OTTAWA -- Bankruptcies are up in Canada, the head of the Bank of Canada said this week, and he expects they'll rise even more as the central bank continues to hike interest rates.

Governor Stephen Poloz said he hears just how difficult higher borrowing costs can be straight from the people feeling the pain.

"We're acutely aware that our decisions affect everybody -- they affect the financial well-being of everybody and many Canadians are carrying a high debtload," Poloz told reporters Wednesday after holding the bank's key interest rate at 1.75 per cent. "I don't have to work hard to remind myself of that. I get daily correspondence from people explaining to me what their situation is."

According to the bank, Poloz personally responds to emails and letters addressed to him from the public. Last year, for instance, about 200 people reached out to him directly. The most common themes of the messages are the state of the Canadian economy, inflation and interest rates, a bank spokeswoman said. If they aren't abusive and they include return addresses, he answers them.

Poloz's decision to leave rates unchanged this week is likely just a pause on the bank's rate-hiking path as the country deals with what he described as a temporary economic setback from a sharp decline in oil prices.

The central bank will continue raising rates once Canada gets past the soft patch and the economy builds new momentum, he said. A stronger economy has encouraged Poloz to raise the rate target five times since mid-2017 to keep inflation from eventually running too hot.

But in recent months, the number of Canadians who have run into financial trouble has edged up. Insolvencies have seen a slight increase after spending nearly a decade at very low levels. Following a long period of cheap borrowing, Canadians have amassed record piles of debt.

"On bankruptcy statistics, I understand that they have picked up," Poloz said when asked about the recent figures. "My understanding of the data points is that they're picked up from an extraordinarily low level. So, there is, in any point in time, always a certain number of unfortunate folks who may lose their job or what have you and go through this process.

"And it wouldn't be surprising to see things pick up a little bit when interest rates have risen."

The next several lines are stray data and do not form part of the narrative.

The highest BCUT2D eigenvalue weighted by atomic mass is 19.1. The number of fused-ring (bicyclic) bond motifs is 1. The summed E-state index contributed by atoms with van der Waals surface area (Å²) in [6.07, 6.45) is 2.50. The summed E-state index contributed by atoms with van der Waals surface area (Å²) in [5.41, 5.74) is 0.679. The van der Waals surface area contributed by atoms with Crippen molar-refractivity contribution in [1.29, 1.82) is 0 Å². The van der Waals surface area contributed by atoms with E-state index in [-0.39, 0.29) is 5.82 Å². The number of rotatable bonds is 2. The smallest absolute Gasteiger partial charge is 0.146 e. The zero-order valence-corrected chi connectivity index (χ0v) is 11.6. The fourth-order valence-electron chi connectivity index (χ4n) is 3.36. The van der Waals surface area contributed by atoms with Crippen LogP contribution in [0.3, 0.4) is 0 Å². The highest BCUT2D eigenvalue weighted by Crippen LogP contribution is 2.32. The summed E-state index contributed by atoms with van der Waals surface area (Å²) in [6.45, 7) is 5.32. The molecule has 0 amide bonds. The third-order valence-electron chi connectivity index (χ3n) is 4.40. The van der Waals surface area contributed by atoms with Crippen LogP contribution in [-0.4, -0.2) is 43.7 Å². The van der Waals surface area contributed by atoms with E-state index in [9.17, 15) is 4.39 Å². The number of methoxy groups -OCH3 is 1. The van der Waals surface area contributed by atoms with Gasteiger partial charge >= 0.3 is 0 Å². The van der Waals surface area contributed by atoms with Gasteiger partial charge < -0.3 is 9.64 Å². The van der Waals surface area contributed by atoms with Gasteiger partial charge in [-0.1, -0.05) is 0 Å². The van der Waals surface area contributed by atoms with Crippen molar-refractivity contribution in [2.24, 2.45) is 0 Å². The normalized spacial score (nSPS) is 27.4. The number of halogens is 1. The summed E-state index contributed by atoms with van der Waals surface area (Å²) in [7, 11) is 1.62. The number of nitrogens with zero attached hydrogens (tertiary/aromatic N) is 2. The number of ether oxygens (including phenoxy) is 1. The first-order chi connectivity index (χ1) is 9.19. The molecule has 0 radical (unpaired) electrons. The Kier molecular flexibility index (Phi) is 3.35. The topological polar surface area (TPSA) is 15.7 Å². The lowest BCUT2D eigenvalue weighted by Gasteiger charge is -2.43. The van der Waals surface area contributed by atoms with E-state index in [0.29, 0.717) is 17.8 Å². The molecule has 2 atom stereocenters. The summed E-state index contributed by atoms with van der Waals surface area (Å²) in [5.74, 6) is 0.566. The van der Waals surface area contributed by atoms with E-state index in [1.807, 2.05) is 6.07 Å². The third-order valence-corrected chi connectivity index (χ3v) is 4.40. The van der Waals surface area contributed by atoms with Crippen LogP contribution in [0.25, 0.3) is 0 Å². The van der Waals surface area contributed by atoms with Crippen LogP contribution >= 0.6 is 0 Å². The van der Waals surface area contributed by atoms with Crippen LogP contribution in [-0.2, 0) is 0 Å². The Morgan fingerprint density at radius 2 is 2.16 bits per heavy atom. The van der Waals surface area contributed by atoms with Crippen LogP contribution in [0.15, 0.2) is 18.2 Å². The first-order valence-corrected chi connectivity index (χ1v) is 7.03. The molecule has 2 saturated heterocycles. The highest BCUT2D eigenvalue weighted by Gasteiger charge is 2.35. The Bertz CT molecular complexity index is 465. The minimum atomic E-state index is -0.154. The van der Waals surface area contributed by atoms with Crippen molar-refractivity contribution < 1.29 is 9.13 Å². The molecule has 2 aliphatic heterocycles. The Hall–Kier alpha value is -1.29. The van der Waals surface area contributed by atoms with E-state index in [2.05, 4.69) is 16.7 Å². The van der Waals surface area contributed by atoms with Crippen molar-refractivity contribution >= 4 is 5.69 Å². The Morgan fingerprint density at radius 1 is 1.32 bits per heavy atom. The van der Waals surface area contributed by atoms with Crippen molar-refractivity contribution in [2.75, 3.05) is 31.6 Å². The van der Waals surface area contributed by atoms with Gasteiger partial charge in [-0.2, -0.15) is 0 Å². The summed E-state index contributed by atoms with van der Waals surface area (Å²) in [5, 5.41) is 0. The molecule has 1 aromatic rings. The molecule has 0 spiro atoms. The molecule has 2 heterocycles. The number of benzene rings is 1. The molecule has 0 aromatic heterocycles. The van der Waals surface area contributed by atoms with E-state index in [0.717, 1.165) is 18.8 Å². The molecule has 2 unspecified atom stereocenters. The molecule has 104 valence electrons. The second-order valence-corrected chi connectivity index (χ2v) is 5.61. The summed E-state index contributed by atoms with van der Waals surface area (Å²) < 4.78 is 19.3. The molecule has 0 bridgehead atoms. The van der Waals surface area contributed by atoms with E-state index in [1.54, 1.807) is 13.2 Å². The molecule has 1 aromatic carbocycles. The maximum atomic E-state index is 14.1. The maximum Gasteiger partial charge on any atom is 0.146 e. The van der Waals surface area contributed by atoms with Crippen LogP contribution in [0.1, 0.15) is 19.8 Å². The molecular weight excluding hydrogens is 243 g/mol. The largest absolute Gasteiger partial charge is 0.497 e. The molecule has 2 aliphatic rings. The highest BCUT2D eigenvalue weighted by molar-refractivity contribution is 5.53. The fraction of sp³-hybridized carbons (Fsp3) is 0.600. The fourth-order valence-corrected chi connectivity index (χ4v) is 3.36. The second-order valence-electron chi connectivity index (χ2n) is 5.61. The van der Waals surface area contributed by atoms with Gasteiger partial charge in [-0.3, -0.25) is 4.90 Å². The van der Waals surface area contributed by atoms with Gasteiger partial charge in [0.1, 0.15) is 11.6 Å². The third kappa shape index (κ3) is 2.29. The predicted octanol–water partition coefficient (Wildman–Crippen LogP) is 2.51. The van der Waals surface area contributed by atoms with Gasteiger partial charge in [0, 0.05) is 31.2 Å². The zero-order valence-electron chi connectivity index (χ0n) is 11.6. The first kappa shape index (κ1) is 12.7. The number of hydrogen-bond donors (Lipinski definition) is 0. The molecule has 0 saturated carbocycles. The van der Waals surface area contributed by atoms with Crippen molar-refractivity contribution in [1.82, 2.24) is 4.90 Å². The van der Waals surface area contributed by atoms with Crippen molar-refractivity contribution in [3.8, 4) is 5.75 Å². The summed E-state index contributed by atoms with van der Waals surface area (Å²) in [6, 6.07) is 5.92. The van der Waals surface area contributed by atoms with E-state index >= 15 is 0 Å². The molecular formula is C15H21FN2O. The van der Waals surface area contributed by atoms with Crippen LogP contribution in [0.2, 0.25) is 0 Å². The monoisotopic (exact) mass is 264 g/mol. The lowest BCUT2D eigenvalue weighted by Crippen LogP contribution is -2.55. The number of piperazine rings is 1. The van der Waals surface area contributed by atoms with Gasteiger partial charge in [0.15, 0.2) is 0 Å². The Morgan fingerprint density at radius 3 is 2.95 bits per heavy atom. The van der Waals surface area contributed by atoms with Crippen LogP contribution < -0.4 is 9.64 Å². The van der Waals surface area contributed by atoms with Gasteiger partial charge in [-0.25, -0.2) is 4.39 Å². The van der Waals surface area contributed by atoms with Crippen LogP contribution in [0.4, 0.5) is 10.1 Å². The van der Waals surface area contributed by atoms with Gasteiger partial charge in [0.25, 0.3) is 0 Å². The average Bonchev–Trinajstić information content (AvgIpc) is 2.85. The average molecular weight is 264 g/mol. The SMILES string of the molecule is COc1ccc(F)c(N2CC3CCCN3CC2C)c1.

Poloz added the bank has deliberately been very careful and very gradual in its hiking, while reminding people the low-rate era wouldn't last.

The Bank of Canada has said it will likely keep pushing its trend-setting rate higher until it hits the so-called "neutral" level between 2.5 and 3.5 per cent. That would mean between three and seven more quarter-point hikes.

Earlier in the week, the latest federal figures showed that consumer insolvencies filed under the Bankruptcy and Insolvency Act rose 5.1 per cent in November compared to 12 months earlier.

Oil-producing provinces saw some of the biggest increases -- they're the parts of the country hit hardest by the low price of the commodity. Alberta led the way with 20.9 per cent more insolvencies compared to a year earlier.
Insolvency numbers are made up of both bankruptcies and "proposals," which the law describes as offers to creditors to settle debts under conditions other than existing terms.

In the 12 months leading up to November, Canada saw a 12.1-per-cent increase in the number of proposals and a 3.6-per-cent decrease in bankruptcies.

"We've started to see a trend that's going up and that, coupled with high debt ratios, obviously are putting a strain on household spending," said BMO economic analyst Priscilla Thiagamoorthy.

Benjamin Tal, CIBC Capital Markets' deputy chief economist, said a very modest increase in insolvencies started in early 2018.

"If you ask me what's the direction for the next year? Clearly, it's up," Tal said. "But it's not going to be a terrible-type situation. It will be kind of just an adjustment to higher interest rates."

After climbing during the 2008-09 recession, insolvency numbers slid back down and have stayed low for nearly a decade.

Tal said a bigger concern is that higher borrowing costs could force people to spend more money on financing their debt rather than on consumption. A drop in consumption can affect the economy as a whole and eventually lead to lost jobs, he added.

Unemployment is always the No. 1 reason for delinquencies, he said.

Tal said he used to produce a regular bankruptcy report after the recession, but he eventually stopped because the numbers were flat for many years.

"There was nothing to write about -- it was boring," he said. "Maybe now I have to renew it."